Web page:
[38.] L   [105] At that time even the famous five, ** who being out to catch the idle plaudits of the ignorant, had voted for Oppianicus's acquittal, had come to be extremely loth to hear their clemency praised. Had they been asked whether they had sat as jurors at the trial of G. Fabricius they would have said yes ; if questioned as to whether any other charge was brought against him than the alleged attempt to poison Habitus, they would have said no. Had they been asked what their verdict was, they would have replied that they voted guilty ; for not a vote was cast for acquittal. Had the same questions been asked them about Scamander's case, they would assuredly have given the same answers: he indeed secured a single vote for his acquittal, but this single vote none of the famous five would at that time admit to have been his own. [106] Which, then, would find it easier to give an account of his verdict, the man who says: "I was true to myself and to my verdict," or the man who answers: "I showed clemency to the principal in a crime, but great severity to his abettors and accomplices" ? It is not my business to argue about the way they voted: in the case of men such as they, I doubt not it was some sudden suspicion which made them abandon their previous position. And so, while I find no fault with the clemency of those who voted for acquittal, I approve the constancy of those who, of their own free will and uninfluenced by Staienus, in passing judgement stood by the judgements they had passed already ; and I applaud the prudence of those who voted "Not proven," who were unable to acquit a man whose extreme guilt they knew and whom they had twice condemned already, and preferred, considering the scandalous plot which had been rumoured and the horrible suspicion which had arisen, to postpone their condemnation a little till everything should be made clear.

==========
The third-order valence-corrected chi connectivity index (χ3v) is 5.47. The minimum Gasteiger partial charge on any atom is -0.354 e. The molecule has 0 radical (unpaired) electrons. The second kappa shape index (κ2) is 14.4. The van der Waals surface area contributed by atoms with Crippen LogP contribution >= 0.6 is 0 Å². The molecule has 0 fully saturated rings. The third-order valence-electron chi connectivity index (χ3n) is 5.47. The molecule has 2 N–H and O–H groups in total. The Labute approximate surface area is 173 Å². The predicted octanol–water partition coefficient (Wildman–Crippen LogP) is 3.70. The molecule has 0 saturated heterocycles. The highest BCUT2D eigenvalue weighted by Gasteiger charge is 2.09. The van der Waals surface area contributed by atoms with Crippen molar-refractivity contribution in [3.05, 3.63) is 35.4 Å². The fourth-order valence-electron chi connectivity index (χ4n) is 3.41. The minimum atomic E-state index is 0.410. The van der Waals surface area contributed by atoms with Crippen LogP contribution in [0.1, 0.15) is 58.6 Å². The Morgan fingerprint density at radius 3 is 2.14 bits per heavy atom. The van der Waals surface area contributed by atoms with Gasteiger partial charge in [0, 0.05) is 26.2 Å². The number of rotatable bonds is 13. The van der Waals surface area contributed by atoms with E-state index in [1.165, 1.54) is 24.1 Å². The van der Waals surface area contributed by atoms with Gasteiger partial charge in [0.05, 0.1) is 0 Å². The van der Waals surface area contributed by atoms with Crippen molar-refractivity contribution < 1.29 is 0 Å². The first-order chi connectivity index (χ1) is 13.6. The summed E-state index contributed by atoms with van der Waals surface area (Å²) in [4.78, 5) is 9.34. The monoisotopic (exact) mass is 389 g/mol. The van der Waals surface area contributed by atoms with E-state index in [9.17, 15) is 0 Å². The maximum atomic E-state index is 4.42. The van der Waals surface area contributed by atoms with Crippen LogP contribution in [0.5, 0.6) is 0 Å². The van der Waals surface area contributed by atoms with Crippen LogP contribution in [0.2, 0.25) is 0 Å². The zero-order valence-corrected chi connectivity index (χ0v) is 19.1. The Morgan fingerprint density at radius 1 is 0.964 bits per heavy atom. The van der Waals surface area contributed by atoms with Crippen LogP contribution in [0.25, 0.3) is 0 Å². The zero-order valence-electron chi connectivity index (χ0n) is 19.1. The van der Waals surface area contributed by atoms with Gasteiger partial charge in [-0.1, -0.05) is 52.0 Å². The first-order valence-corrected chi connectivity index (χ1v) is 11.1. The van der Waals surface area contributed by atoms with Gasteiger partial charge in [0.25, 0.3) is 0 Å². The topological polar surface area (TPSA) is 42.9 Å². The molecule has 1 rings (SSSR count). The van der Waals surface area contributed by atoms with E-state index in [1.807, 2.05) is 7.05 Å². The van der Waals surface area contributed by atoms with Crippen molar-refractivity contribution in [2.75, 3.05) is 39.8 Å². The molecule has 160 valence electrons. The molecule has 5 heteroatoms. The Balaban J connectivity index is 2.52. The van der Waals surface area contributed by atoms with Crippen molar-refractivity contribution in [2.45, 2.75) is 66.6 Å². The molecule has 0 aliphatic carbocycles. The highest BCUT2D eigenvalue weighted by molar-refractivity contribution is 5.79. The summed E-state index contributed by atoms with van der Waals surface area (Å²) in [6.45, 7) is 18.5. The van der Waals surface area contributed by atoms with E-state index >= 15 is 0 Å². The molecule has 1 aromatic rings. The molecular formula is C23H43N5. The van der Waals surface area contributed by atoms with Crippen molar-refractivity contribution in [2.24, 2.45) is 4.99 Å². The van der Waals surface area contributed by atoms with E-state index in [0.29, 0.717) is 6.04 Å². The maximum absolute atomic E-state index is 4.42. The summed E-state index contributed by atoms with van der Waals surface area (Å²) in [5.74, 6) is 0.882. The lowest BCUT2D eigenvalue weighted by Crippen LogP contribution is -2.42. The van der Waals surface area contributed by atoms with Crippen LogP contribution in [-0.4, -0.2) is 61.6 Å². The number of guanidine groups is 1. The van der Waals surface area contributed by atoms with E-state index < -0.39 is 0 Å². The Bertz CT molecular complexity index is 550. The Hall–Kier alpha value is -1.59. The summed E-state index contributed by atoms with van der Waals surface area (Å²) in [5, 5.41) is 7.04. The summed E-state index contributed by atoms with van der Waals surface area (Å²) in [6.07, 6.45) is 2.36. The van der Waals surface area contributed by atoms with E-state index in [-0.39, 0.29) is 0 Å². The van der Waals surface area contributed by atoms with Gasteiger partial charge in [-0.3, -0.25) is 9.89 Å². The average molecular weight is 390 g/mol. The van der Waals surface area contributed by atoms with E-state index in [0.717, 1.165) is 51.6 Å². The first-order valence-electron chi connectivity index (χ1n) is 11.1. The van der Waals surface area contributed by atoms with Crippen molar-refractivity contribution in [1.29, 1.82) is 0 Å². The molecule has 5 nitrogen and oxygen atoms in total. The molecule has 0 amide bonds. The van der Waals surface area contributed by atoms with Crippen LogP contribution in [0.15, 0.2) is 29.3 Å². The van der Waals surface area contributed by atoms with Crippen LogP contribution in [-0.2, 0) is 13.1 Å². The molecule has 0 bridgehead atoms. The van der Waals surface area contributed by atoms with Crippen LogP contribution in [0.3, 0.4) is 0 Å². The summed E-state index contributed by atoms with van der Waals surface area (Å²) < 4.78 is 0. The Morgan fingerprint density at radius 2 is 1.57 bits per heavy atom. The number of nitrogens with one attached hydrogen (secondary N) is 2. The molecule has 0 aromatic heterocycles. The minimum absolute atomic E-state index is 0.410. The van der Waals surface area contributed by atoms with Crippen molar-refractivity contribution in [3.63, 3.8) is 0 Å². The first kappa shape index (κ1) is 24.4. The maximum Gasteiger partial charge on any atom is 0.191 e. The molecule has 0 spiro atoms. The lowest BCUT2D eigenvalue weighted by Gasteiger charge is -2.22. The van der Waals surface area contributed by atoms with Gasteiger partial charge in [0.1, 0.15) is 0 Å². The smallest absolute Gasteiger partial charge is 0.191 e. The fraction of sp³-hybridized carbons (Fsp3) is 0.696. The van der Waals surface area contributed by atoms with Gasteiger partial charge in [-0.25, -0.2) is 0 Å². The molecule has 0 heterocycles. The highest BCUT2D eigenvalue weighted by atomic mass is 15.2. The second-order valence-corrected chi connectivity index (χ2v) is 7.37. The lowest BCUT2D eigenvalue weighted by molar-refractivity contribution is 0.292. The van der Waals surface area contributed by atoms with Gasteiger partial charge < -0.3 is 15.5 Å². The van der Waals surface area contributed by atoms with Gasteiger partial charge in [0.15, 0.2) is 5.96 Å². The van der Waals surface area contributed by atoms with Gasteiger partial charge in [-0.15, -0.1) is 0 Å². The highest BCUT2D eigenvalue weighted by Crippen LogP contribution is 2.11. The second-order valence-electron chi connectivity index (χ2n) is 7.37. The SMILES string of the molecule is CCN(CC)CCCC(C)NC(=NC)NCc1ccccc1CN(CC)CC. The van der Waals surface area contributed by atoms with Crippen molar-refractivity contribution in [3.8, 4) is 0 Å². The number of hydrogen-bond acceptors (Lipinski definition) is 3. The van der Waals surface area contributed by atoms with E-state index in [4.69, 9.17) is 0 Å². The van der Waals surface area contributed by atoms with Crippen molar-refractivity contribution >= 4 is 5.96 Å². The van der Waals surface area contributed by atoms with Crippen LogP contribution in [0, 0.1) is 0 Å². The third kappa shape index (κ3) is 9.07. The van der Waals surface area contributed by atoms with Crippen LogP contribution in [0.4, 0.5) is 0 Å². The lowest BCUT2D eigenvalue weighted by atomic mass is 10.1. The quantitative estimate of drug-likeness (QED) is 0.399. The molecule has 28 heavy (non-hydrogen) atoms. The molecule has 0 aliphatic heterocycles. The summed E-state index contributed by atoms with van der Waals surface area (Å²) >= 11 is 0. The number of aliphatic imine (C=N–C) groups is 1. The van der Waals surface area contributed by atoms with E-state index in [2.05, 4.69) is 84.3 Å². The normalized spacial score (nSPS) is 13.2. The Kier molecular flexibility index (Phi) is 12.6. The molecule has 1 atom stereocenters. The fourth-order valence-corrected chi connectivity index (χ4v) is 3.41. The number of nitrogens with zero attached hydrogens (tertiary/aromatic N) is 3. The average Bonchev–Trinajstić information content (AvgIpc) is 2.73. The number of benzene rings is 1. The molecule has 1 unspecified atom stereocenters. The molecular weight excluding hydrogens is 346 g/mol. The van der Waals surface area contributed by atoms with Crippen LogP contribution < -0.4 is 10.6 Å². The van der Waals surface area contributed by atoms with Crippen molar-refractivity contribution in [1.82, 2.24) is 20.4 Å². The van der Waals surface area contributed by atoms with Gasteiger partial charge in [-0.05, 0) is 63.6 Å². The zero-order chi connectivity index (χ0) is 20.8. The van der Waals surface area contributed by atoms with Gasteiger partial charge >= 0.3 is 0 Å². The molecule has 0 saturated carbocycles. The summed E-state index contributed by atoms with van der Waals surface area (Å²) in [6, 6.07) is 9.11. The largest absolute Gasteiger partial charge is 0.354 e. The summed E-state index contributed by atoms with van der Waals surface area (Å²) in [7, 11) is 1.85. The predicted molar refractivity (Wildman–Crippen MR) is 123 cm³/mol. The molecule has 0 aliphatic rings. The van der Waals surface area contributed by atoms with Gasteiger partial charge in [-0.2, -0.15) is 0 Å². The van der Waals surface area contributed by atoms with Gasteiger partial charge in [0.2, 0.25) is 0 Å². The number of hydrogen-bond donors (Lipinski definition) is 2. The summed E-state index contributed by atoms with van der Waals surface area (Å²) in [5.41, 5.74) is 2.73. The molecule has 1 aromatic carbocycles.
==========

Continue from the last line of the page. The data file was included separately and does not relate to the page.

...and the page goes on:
[107] And now, that you may not merely infer their wisdom from what they did but may judge from their characters also that what they did was rightly and wisely done, whom, I ask you, can you call to mind more gifted by nature, more versed in law, more careful or more scrupulous in honour, faith, and duty than P. Octavius Balbus? He did not vote for acquittal. Whom more consistent than Q. Considius? Whom more experienced in trials and in the gravity which should mark the proceedings in a public trial? Whose character, whose judgement, and whose authority are more distinguished ? Not even he was for acquittal. Time does not permit me to describe the qualities of each of them in turn ; these qualities, known as they are to all, need no embellishment of words. Think of a man like M. Juventius Peto, one of the good old school of jurors ; think of a man like L. Caulus Mergus, or M. Basilus, or G. Caudinus! All of them men the day of whose greatness at the bar coincided with the great days of the Republic. To the same category belong L. Cassius and Gn. Heius, their peers in honour and in wisdom. Of these not one voted for Oppianicus's acquittal. And among them too was P. Saturius, junior to them all in years, but the equal in ability, in earnestness, and in devotion to duty of those I have already mentioned. [108] A wondrous innocent indeed was Oppianicus, the prisoner at whose trial those who were for acquittal are thought interested, those for postponing judgement, cautious, those for conviction, consistent !